Energy and Environmental Affairs Secretary Ian Bowles set a statewide greenhouse gas (GHG) emissions limit in Massachusetts for 2020. It’s required by the Global Warming Solutions Act of 2008 at 25% below 1990 levels, the maximum authorized by the Act, saying that measures already in place will get Massachusetts much of the way toward that goal. A targeted portfolio of additional policies, chosen because they promise overall cost savings, will allow the Bay State to reach the most ambitious target for GHG reduction of any state in the country, Secretary Bowles said.
“Massachusetts has already taken great strides in energy innovation, sparking a clean energy revolution in the Commonwealth and getting us two-thirds of the way toward 25% lower emissions by 2020,” said Secretary Bowles. “I am confident we will meet the 25% limit I set today with a portfolio of policies that build on reforms made to date, launch practical new initiatives on a pilot basis, and generate cost savings and jobs.”
The Global Warming Solutions Act (GWSA), signed by Governor Deval Patrick in August 2008, mandates the reduction of greenhouse gas (GHG) emissions 80% below 1990 levels by 2050. It also requires the Secretary of Energy and Environmental Affairs to set a legally enforceable GHG emissions limit for 2020 of between 10 and 25% below 1990 levels by January 1, 2011, and to issue a plan for achieving those reductions while growing the clean energy economy. Secretary Bowles set the limit at the statutory maximum of 25% and released the Clean Energy and Climate Plan for 2020, which contains a portfolio of policies designed to meet the limit.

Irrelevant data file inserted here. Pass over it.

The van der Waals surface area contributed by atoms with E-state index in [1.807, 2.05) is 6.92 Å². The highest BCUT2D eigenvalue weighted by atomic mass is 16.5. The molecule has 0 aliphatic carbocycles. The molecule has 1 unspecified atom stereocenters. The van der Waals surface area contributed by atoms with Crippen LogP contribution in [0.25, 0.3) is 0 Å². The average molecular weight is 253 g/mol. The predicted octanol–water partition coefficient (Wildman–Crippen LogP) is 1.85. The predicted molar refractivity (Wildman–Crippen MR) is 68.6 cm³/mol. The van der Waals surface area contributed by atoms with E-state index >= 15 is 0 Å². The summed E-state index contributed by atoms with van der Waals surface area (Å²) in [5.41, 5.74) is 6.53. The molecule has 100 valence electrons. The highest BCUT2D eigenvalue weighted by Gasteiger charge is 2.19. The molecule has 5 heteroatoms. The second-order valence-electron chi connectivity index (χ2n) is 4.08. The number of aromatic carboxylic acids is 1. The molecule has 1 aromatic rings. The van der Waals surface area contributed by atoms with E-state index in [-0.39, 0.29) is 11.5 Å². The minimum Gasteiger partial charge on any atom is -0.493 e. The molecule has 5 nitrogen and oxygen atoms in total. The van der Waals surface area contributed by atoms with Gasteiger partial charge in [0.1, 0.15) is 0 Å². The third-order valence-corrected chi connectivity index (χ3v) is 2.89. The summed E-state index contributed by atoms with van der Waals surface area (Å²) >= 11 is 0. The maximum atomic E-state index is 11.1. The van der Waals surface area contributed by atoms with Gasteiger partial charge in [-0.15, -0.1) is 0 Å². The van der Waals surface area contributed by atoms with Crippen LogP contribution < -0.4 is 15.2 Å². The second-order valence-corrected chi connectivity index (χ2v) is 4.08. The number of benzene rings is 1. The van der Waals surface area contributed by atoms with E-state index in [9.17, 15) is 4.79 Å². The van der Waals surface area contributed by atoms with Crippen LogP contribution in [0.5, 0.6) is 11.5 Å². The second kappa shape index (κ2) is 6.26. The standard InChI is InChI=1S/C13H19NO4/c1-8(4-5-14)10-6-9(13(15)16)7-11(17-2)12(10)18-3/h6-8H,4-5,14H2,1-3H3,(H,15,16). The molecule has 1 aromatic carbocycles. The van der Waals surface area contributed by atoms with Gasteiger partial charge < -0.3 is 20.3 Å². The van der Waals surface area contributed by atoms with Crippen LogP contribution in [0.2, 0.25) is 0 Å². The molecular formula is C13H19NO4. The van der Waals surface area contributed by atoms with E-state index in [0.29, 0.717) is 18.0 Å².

The 136-page Clean Energy and Climate Plan for 2020 contains a “portfolio” of established and new measures that reduce energy waste, save money, and stimulate the adoption of clean energy technologies, thereby creating jobs at the same time that they reduce GHG emissions. It is estimated that 42,000 to 48,000 jobs would result from full implementation of the plan in 2020, both jobs that fill every niche in the clean energy supply chain – electricians, installers, researchers, architects, manufacturers, plumbers, energy auditors, technicians, and scientists – and jobs throughout the economy as lower fossil-fuel energy expenses lead to more spending on in-state goods and services.
In electricity supply, established programs like the Regional Greenhouse Gas Initiative and the Renewable Portfolio Standard will be supplemented by efforts to obtain additional clean energy imports such as Canadian hydropower and a proposed Clean Energy Performance Standard, which would require electricity suppliers to favor lower- and no-emissions sources in the mix of electricity delivered to their customers, will reduce emissions 7.7% by 2020. In transportation, MassDOT’s recently announced GreenDOT sustainability program and other efforts to limit growth in driving, federal fuel efficiency standards, lower-carbon fuels, and potential incentives for clean cars to be studied and piloted are expected to produce 7.6% GHG reductions. And in non-energy related sources of emissions, new and expanded programs will address leaking refrigerants that are more powerful greenhouse gases than carbon dioxide, for additional reductions of 2%.
The Secretary’s 2020 Greenhouse Gas Limit Determination, the full Clean Energy and Climate Plan for 2020, the Executive Summary of the Plan, and a letter to EEA Secretary Bowles from the co-chairs of the Climate Protection and Green Economy Advisory Committee can be viewed here.
Filed Under: Policy